Teaching Philosophy

Workshop from Evidences of Things Unsaid

MY TEACHING PHILOSOPHY

“Urging all of us to open our minds and hearts so that we can know beyond the boundaries of what is acceptable, so that we can think and rethink, so that we can create new visions, I celebrate teaching that enables transgressions–a movement against and beyond boundaries. It is that movement which makes education the practice of freedom.”
—bell hooks, (Teaching to Transgress, 1994)

I do not see a rigid dividing line between my roles as a working artist and a teacher; being both make me a stronger mentor and passionate teacher and advocate of dance. I believe that good teachers need to be at the forefront of recent innovations in their field, in order to help students see the import and dynamism of our life’s work.  It is important for students of dance to see that concert dance in general, and Africanist expressions of concert dance in particular, are not stagnant, non-evolving art forms that are somehow outside contemporary society , but rather, alive with puzzles, contradictions, and new areas of inquiry that reflect today’s culture- their culture.   For me, dance for the stage is a platform for social commentary and for promoting social change; the performing arts are the vehicle through which to viscerally engage with the culture of which we are a part.  I believe that this is applicable to both my approach to teaching and to my professional activity.

I strive to create artistic learning communities where student and audiences engage in something they understand to be a sacred, shared struggle.  In other words, I embrace dance and the teaching of dance as opportunities to inspire and empower. As an African American artist-scholar working in academia, promoting an understanding that social and cultural forces shape the construction and utilization of both art and knowledge is central to my philosophy of teaching and art-making because it helps students and audiences to see boundaries, whether personal or social, as constructed and affords them an opportunity to challenge and move beyond them. It is this movement “against and beyond boundaries” that both empowers and transforms learners and artistic communities.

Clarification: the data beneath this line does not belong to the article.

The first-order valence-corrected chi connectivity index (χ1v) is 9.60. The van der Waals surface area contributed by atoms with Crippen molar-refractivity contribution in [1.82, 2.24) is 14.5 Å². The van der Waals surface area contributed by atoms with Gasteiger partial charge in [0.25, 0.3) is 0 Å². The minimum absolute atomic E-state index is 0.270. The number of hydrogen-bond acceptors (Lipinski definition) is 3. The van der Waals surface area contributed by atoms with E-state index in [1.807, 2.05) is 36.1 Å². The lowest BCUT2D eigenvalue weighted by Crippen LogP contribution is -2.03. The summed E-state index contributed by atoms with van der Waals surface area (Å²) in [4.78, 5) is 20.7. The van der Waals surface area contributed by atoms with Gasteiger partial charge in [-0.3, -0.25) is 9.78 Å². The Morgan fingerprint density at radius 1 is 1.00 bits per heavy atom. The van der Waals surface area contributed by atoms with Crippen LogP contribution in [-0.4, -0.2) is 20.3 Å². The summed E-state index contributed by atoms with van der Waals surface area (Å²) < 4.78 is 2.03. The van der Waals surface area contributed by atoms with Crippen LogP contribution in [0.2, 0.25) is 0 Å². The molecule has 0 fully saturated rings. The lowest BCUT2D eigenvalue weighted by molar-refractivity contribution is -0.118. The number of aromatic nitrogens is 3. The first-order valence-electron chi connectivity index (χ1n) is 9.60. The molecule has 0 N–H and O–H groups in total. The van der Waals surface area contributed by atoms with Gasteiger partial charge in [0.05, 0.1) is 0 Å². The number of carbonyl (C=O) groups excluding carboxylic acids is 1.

The French poet Henri Michaux warns that “before being a product, thought is a process” and that the pursuit of knowledge often requires that we “pass through difficult, undignified places.” This idea has reassured and inspired me both as an artist and an educator since I first encountered it and informs my approach to workshops and lecture demonstrations.  I believe—passionately and firmly—in the ways that intellectual curiosity and imagination can cooperate in the studio, on the stage and in the classroom.  Whether leading a master class in afro-contemporary physical practices, a lecture/demonstration on kinetic storytelling, or a pre/post performance discussion of a dance theatre X project, I believe in asking complicated questions, of myself and of the community in which I am engaging.  Teaching and community engagement is igniting transformative learning; empowering participants to take responsibility for their learning, inspiring courage to grow artistically and intellectually, cultivating curiosity, providing opportunities for developing relationships, clarifying values, uplifting the spirit and igniting action.